No one should be surprised if “The Apparition” turned out to have been released by chimps. Warner Bros. and Joel Silver’s Dark Castle Entertainment are selling it as a teenybopper version of “Poltergeist.” From the trailer and tagline (“Once you believe, you die”), there seems to be a potentially interesting conceit afoot, in which ghosts only exist if we believe in them. However, none of that found its way onto the screen in first-time writer-director Todd Lincoln’s inauspicious debut. Instead, we have a useless, chill-free, oh-so-dull “spooker” that is not only a waste of time, but reeks of a late-summer, last-ditch effort to scrape every last buck from moviegoers’ wallets.
Before things go bump in the night, happy young couple Kelly (Ashley Greene of the “Twilight” franchise) and Ben (Sebastian Stan)â€”she’s a vet assistant, he’s a Geek Squad tech guyâ€”settle into an investment home that her parents own in a desert California residential area. Then the Spooky Stuff happens: their store-bought cactus dies, the doors open, mold spores spread, a bedroom dresser moves, the neighbors’ fluffy dog gets it, etc. What to do? Ben has been holding out on Kelly that he, college friend Patrick (Tom Felton, Draco Malfoy of the “Harry Potter” franchise), and Ben’s former girlfriend (Julianna Guill) once recreated a seance from 1973’s Charles Experiment with modern technology that went wrong. Opening a gateway between the afterlife and our earthly dimension, they unleashed a supernatural entity. So when Patrick shows up, he alerts the couple that it’s not the house that’s haunted. Oh, man.
Even if the finished project didn’t seem like a victim of post-production studio interference out of writer-director Lincoln’s hands, “The Apparition” is still an ineffective bust of false starts, missed opportunities, and unoriginal ideas. Its narrative is so incoherent that when its most promising hook is given the boot, Lincoln treats us to silly, tediously staged attempts at suspense and scares. Every time a supposedly startling moment is cut short, it fails to work up any consistent level of terror or unease. Lincoln comes close to building dread when Kelly goes around her darkened house with an ERP scanner and then gets trapped in a bedsheet, but still, no cigar. The whole film is like that, setting up scenes that should arrive at a payoff but never do.
It also doesn’t help that, despite scratchy found-footage and all of Patrick’s expository nonsense and tacked-on voice-over (“It’s like a virusâ€¦it knows you’re afraid”), we’re never clear on what the poor protags are up against. Are the apparitions creepy Asian ghost girls from “The Grudge” (like the one Kelly faces when she gets locked inside the laundry room)? What’s with the mold growing under the house’s linoleum and on a corner wall in the kitchen like a hornet’s nest? Some horror films are best when they leave out easy answers and clear-cut solutions, but Lincoln’s screenplay (if that’s what you’d call it) doesn’t care to explain much, so why should we care about any of it?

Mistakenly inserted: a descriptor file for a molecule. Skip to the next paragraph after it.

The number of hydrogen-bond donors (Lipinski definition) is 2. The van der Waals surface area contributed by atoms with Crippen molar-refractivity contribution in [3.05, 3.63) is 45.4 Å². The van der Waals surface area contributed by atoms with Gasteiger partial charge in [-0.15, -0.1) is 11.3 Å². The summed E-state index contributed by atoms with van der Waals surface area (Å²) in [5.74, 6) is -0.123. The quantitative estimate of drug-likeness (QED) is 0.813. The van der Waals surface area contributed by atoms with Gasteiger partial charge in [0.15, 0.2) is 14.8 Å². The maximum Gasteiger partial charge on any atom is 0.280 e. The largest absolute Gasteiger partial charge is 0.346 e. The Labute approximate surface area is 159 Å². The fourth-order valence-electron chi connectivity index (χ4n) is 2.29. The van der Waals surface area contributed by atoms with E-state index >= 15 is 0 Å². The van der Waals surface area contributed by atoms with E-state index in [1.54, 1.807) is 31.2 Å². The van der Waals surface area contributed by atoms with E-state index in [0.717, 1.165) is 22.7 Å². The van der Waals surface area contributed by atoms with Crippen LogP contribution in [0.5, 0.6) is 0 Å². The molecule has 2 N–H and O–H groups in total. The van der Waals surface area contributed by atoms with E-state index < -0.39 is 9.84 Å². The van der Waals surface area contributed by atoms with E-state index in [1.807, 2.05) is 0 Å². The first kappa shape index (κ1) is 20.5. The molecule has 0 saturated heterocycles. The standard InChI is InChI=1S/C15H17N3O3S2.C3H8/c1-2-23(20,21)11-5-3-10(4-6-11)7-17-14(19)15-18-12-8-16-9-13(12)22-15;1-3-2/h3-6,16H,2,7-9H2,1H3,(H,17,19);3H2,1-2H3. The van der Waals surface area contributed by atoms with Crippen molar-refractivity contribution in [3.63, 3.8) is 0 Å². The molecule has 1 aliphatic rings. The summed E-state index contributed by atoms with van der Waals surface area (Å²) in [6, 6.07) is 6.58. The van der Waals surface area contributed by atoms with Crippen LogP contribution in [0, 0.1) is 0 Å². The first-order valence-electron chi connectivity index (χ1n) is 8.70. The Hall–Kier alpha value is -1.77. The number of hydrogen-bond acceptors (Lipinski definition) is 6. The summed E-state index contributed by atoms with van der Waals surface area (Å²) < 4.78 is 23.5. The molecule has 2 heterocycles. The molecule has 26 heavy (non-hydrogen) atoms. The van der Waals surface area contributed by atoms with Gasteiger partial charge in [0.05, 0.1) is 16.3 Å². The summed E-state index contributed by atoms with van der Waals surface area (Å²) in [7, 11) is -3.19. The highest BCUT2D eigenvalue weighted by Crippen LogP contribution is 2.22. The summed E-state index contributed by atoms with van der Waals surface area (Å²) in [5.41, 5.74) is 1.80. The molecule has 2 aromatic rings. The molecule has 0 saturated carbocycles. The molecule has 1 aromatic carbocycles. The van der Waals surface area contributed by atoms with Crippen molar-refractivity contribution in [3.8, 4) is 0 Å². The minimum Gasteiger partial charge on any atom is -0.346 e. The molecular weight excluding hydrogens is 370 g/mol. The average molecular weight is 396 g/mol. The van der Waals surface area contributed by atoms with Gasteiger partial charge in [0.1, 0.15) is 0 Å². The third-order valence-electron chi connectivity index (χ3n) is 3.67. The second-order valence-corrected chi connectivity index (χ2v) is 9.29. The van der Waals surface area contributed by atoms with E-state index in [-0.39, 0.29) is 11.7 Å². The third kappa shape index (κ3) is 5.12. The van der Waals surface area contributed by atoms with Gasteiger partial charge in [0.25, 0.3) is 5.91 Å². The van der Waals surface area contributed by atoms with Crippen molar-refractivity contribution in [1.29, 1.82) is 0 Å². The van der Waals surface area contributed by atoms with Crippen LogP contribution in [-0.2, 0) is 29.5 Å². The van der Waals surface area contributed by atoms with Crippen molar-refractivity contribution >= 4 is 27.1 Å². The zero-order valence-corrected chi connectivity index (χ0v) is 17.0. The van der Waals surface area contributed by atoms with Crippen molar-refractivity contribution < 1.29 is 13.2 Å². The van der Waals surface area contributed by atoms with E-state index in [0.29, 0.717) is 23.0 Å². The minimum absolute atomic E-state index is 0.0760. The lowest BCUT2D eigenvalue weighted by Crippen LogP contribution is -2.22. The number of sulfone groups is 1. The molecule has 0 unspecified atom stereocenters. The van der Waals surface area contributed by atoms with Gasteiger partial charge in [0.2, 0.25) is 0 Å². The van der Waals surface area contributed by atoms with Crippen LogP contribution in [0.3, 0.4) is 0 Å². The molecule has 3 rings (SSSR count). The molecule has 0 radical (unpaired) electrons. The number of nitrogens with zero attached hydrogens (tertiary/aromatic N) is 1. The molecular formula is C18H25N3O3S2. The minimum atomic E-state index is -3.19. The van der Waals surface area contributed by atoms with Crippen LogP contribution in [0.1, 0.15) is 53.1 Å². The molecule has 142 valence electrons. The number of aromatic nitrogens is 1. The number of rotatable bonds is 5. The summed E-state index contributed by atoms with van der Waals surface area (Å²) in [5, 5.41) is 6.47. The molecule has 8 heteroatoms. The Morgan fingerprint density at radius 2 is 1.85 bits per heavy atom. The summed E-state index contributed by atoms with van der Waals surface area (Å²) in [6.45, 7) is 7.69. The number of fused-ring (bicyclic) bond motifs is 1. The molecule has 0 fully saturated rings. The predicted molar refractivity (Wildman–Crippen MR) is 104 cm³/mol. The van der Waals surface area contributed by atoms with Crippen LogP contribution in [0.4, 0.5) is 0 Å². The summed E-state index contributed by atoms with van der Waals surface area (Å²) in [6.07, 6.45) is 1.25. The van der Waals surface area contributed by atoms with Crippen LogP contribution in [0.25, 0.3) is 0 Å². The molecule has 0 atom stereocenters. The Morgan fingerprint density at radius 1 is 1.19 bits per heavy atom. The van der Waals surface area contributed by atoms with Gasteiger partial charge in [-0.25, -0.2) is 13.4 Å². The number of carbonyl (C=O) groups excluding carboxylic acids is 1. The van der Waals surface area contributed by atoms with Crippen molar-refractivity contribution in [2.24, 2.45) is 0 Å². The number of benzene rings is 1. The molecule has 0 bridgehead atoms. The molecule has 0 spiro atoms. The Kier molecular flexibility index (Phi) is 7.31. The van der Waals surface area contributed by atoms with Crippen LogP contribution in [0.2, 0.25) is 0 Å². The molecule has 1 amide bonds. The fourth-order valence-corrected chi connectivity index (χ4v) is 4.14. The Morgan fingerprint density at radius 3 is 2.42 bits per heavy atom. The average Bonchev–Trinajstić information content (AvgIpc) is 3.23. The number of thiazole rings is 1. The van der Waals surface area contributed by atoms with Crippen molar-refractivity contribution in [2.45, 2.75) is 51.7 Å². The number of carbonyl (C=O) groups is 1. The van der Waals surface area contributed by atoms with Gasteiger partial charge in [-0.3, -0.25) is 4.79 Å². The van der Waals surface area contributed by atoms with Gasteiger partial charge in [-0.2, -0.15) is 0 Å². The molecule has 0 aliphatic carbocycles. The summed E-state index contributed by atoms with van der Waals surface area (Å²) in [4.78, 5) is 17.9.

As Kelly and Ben, the ridiculously gorgeous Greene, who gets to react with her mouth agape, shower, and walk around in skimpy underwear, and Stan, who’s even more of a blank slate, are easy enough to like. Too bad they are such vapid cardboard cutouts with few personal character traits that it’s nigh impossible to care about their fates. They get to “develop” their relationship through playfully throwing tortilla chips at each other, shopping at Costco for a cactus, and ultimately playing house, all to no avail. Then, when Kelly finds her clothes all tangled in the closet (!), the two lovebirds become dummies, as they decide to sleep in their camping tent in the backyard. Apparently, these geniuses have never seen “Paranormal Activity.”
The techno score by tomandandy is an edgy respite from the generic, go-to music in horror movies, and art direction is impressive when the couple finds their house bending into off-kilter shapes, but that’s about it as far as compliments go. Even Daniel C. Pearl’s cinematography, though certainly slick, favors too many wide shots that suck out the tension. As the movie begins to wind down with two false endings, the sepia-toned third sequence is a non-ending as well. Though we’re left with a creepy image for the final shot (which has already been given away in the trailer), it’s an infuriating cop-out. Even if it runs a quick 82 minutes (including end credits), this is a wimpy, paint-by-the-numbers (not to mention, PG-13) filmmaking exercise in how not to get the skin crawling. Slowly going nowhere, “The Apparition” just takes up space.
82 min., rated PG-13.